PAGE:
Canoo CEO—Oklahoma is a happening place

EV start-up Canoo unveils new vehicle ahead of Nasdaq debut


The CEO of EV startup Canoo, the firm that picked Pryor for its manufacturing site in northeast Oklahoma had high praise for Oklahoma Gov. Kevin Stitt and the state’s high-tech abilities.

Interviewed Monday on Fox Business News with Stuart Varney, Tony Aquila called Oklahoma a “happening place.”

“It’s very similar to what we saw when we moved here to Texas in 2008 and 2009 so I think the environments there in Oklahoma and Arkansas are very, you know on the uptick for advanced manufacturing activity,” he said.

He expressed confidence in finishing construction of the plant and able to turn out the first EV mini-van by early 2023 or late 2022.

“Yes, we’re on target and we’re you know, we have an over-under strategy to ensure we deliver on time and you know factories can take 13 to 18 months depending on a set of factors —” added Aquila.

He also was confident of creating a strong work force for the plant by offering more than a $15 minimum wage that is encouraged by groups nationally.

“We’re gonna be nicely above that,” said Aquila as he went on to point out, “So I think if you want a great work force, you gotta motivate them and you gotta put ’em in a place where they can own homes, they can raise their children, have  great schools and this was a big part of the way we picked these states.”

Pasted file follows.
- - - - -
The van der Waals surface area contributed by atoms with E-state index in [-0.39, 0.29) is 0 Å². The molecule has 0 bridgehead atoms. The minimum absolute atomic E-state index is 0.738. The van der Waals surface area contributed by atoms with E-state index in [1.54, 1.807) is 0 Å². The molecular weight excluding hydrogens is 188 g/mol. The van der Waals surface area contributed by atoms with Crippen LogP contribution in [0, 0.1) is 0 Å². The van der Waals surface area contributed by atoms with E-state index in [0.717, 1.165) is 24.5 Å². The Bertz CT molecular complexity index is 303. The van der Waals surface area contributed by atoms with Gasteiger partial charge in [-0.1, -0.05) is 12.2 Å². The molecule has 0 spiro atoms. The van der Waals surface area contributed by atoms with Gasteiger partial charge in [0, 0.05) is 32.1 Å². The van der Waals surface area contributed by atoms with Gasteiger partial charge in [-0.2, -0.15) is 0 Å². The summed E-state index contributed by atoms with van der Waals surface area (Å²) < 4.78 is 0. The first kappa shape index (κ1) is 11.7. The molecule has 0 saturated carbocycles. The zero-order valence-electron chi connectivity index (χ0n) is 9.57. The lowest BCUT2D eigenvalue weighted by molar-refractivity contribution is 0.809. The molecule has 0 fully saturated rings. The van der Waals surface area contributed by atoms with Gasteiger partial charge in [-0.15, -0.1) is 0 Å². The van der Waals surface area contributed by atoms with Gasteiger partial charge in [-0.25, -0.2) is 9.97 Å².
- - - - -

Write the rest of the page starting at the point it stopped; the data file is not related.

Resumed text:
The plant, to be located on a 400-acre site at Pryor’s MidAmerica Industrial Park, will employ nearly 2,000 workers.

Tony Aquila, Executive Chairman, Canoo

Aquila was complimentary of what the state of Oklahoma through Gov. Stitt offered as an enticement to CANOO.

“The state of Oklahoma–they brought so much. Governor Stitt…you know he’s an entrepreneur—and he’s got a great window and platform to make Oklahoma production and high-tech environment and they’re producing at the two universities tremendous amount of engineers. so I think we made all the right decisions. Pretty excited about it.”

Aquila showed his abilities at political correctness when Varney asked if he would ever consider building an EV plant in a Blue state or one run by a Democratic governor.

“Certainly we looked at some. One of them was a Democratic state that had a very forward looking Governor but the majority of the states that actually had the potential to create more jobs was disproportionately Republican states, that’s true.”

Click here for video of Aquila interview.